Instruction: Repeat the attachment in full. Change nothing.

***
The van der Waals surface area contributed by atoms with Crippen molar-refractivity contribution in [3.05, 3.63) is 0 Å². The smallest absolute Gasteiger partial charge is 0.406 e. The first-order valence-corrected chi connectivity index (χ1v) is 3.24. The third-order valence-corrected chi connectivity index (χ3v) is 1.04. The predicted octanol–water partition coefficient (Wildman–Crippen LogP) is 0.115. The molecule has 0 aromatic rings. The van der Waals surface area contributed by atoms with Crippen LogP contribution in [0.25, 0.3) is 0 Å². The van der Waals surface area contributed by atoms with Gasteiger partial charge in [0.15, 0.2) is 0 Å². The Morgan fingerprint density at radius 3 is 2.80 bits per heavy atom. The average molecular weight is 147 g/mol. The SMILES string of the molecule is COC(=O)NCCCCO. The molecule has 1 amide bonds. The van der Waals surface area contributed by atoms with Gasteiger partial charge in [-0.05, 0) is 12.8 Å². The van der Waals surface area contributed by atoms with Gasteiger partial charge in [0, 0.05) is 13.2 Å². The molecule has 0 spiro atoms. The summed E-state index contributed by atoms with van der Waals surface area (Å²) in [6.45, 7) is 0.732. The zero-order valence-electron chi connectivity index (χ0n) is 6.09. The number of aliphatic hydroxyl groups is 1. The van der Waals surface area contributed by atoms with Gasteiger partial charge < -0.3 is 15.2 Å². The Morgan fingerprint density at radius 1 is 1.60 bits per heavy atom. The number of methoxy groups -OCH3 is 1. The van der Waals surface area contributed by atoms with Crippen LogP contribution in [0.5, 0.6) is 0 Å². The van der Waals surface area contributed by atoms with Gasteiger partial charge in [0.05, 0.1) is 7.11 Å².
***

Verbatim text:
The van der Waals surface area contributed by atoms with Crippen molar-refractivity contribution in [3.05, 3.63) is 0 Å². The smallest absolute Gasteiger partial charge is 0.406 e. The first-order valence-corrected chi connectivity index (χ1v) is 3.24. The third-order valence-corrected chi connectivity index (χ3v) is 1.04. The predicted octanol–water partition coefficient (Wildman–Crippen LogP) is 0.115. The molecule has 0 aromatic rings. The van der Waals surface area contributed by atoms with Crippen LogP contribution in [0.25, 0.3) is 0 Å². The van der Waals surface area contributed by atoms with Gasteiger partial charge in [0.15, 0.2) is 0 Å². The Morgan fingerprint density at radius 3 is 2.80 bits per heavy atom. The average molecular weight is 147 g/mol. The SMILES string of the molecule is COC(=O)NCCCCO. The molecule has 1 amide bonds. The van der Waals surface area contributed by atoms with Gasteiger partial charge in [-0.05, 0) is 12.8 Å². The van der Waals surface area contributed by atoms with Gasteiger partial charge in [0, 0.05) is 13.2 Å². The molecule has 0 spiro atoms. The summed E-state index contributed by atoms with van der Waals surface area (Å²) in [6.45, 7) is 0.732. The zero-order valence-electron chi connectivity index (χ0n) is 6.09. The number of aliphatic hydroxyl groups is 1. The van der Waals surface area contributed by atoms with Gasteiger partial charge < -0.3 is 15.2 Å². The Morgan fingerprint density at radius 1 is 1.60 bits per heavy atom. The number of methoxy groups -OCH3 is 1. The van der Waals surface area contributed by atoms with Crippen LogP contribution in [0.5, 0.6) is 0 Å². The van der Waals surface area contributed by atoms with Gasteiger partial charge in [0.05, 0.1) is 7.11 Å².